Decorating is the service of dressing up a home – it is all about personalizing the home for the people that live there. When selecting paint colors or decorative treatments there is no thought to a buyer and what they would like to see in the home because these people are not selling. So, when a Decorator sticks a toe into Staging their focus is naturally going to be on the “stuff” versus the space.

2. Interior Design


a)The art or process of designing the interior decoration of a room or building.

interior design - the trade of planning the layout and furnishings of an architectural interior that may include architectural layout, lighting, painting and furnishing a home or commercial building.

b) the branch of architecture dealing with the selection and organization of furnishings for an architectural interior

Interior Design is also about personalizing the interior of a home or building. Interior design is a multi-faceted profession in which creative and technical solutions are applied within a structure to achieve a built interior environment. These solutions are functional, enhance the quality of life and culture of the occupants and are aesthetically attractive.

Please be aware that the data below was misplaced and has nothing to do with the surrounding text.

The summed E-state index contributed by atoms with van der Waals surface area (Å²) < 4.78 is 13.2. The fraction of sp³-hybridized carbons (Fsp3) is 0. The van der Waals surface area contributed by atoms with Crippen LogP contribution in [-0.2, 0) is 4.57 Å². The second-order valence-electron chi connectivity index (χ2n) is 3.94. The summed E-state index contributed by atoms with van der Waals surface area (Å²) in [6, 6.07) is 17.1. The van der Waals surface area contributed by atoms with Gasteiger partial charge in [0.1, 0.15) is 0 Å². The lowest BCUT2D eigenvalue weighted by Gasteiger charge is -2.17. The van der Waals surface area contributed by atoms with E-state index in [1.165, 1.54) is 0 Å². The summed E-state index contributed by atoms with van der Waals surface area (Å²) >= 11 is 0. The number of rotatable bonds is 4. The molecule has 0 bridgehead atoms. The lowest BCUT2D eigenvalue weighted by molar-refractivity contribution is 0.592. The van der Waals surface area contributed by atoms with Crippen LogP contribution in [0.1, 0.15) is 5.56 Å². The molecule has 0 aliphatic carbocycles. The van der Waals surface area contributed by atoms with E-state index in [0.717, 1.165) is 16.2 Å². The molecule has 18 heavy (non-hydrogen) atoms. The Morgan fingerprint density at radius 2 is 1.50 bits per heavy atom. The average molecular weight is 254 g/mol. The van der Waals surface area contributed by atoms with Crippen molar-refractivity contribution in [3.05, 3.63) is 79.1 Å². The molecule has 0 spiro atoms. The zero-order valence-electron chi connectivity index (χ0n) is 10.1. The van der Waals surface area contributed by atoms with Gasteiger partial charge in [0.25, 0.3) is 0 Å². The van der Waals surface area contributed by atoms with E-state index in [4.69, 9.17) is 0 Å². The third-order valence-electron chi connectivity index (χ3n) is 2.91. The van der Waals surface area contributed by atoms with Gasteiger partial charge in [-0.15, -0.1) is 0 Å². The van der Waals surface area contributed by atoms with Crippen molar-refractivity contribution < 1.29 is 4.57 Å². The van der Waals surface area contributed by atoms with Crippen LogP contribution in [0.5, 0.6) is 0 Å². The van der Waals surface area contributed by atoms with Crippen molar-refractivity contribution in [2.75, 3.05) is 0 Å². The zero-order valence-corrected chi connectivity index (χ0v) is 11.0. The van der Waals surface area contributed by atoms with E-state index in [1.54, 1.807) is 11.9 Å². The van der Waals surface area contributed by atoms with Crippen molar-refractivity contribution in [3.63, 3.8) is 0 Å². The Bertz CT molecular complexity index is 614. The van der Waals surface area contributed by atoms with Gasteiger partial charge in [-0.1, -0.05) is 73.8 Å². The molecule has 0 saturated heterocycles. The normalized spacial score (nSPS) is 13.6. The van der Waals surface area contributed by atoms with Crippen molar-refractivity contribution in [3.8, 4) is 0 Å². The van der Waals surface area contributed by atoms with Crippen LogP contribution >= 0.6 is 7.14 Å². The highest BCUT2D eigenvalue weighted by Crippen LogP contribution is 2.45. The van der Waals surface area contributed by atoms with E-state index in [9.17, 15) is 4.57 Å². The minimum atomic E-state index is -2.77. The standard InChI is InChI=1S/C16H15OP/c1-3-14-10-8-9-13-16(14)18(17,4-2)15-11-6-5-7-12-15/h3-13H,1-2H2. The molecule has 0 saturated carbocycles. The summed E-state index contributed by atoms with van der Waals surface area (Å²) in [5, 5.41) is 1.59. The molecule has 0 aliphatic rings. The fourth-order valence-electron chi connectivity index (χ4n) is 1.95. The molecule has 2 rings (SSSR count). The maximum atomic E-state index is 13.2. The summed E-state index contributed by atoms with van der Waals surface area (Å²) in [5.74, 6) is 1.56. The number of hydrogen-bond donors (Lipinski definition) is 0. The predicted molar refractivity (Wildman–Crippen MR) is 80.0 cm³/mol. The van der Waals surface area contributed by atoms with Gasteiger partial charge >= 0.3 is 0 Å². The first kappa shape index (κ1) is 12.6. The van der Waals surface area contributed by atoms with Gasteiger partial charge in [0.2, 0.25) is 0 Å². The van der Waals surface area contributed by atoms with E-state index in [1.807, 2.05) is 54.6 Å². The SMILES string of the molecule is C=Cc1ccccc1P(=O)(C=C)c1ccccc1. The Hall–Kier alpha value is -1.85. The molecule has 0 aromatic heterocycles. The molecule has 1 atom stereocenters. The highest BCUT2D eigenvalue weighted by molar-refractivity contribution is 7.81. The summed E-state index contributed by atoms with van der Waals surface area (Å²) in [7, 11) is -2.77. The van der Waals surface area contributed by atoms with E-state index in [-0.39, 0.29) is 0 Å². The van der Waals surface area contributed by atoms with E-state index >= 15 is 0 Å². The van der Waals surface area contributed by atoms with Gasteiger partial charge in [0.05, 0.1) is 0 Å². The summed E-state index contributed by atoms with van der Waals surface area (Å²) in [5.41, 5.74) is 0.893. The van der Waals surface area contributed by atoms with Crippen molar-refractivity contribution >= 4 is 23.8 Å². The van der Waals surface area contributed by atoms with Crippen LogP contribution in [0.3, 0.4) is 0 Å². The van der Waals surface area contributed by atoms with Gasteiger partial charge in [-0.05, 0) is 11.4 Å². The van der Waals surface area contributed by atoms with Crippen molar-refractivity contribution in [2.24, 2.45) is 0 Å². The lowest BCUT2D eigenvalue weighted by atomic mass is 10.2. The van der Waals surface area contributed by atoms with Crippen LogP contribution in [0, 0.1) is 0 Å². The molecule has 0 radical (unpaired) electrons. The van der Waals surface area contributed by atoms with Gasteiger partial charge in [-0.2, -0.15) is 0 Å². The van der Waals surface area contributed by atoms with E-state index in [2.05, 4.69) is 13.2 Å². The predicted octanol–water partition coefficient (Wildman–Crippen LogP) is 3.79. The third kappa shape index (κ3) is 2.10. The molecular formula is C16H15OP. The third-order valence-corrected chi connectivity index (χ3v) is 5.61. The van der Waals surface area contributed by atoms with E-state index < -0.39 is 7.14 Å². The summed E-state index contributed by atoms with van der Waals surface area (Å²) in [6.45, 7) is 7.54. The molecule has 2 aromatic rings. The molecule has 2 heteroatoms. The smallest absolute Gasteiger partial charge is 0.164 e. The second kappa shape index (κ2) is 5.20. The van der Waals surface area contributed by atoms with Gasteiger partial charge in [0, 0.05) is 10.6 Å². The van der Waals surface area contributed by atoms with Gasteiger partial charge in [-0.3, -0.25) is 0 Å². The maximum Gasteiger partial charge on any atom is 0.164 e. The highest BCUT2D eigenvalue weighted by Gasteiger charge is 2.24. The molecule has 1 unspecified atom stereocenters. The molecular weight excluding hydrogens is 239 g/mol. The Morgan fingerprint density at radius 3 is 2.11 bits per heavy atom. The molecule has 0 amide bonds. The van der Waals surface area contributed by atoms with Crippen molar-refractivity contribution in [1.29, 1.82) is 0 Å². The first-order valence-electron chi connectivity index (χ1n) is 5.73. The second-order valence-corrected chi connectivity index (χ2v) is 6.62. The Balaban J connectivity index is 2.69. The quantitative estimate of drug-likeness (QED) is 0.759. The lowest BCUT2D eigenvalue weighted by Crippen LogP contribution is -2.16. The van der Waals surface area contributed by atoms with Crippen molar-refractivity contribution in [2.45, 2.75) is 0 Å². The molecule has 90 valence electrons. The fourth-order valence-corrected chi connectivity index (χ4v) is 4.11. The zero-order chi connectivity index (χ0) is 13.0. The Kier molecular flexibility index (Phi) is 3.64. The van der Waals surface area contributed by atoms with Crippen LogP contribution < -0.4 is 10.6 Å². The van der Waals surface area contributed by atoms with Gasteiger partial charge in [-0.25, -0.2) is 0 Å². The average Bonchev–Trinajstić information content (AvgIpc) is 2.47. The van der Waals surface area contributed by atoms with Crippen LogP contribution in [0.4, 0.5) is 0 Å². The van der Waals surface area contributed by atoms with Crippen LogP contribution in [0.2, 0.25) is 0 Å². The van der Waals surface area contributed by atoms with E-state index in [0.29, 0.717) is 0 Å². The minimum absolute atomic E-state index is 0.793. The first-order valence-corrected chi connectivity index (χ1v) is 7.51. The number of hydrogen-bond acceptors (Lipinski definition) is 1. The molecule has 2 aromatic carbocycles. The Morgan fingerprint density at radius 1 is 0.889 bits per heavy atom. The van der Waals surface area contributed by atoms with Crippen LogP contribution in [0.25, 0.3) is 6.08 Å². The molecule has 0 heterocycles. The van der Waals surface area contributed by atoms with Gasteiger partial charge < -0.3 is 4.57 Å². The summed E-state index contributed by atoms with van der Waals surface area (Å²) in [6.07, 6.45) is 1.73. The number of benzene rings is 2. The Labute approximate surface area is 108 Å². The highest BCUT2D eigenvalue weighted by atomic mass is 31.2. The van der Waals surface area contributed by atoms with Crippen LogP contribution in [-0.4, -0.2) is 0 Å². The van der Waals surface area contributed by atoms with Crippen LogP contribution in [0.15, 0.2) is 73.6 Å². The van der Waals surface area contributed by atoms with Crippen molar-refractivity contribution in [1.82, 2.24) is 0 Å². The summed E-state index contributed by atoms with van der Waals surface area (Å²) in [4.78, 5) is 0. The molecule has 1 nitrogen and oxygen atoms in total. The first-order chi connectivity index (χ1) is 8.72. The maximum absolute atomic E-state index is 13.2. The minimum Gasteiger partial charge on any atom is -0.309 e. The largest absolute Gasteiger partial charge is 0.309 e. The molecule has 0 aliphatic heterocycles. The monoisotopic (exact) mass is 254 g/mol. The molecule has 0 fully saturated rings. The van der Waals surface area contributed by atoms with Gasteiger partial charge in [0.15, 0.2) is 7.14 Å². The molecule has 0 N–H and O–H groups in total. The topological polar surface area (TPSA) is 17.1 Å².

3. Feng Shui


a) (in Chinese thought) A system of laws considered to govern spatial arrangement and orientation in relation to the flow of energy (qi).

b) The Chinese art or practice of positioning objects, especially graves, buildings, and furniture, based on a belief in patterns of yin and yang and the flow of chi that have positive and negative effects.

According to feng shui websites by feng shui practitioners, The aim of feng shui is to create a living and working (and dying — feng shui is for graveyards, too) environment in harmony with nature and the flow of energy.

4. Professional Organizing


a) Professional organizing is an industry that has been developed in order to help individuals and businesses design systems and processes using organizing principles and through transferring skills.

Professional organizers aim to help individuals and businesses take control of their surroundings, their time, their paper, and their systems for life. Professional organizers help redirect paradigms into more useful cross-applications that ensure properly co-sustainable futures for their clients' spaces and processes.

The definitions for ALL the sister industries are found online. Did you read the words, “REAL ESTATE, SELL A HOUSE, PREPARE HOUSE FOR SALE, OR SELLERS” IN ANY OF THE DEFINITIONS?

NO. Hmmmm.

How did this happen?

Well HGTV is in part to blame for the blurring of the lines between Home Staging and the sister industries. When you have shows called, “Design to Sell” and have an interior designer floating around the episodes doling out Staging advice – and in reality is remodeling the house and adding design elements – not Staging – it creates confusion within the industry and with the public.

Then I believe Professional Home Stagers that are successful are responsible too. Let me explain. Even though the industry was created in 1972, the late 90’s saw the birth of the launch of professional Stagers setting up businesses to serve Realtors and Sellers for the first time. Back then we were considered “the ugly stepchild” of the design world.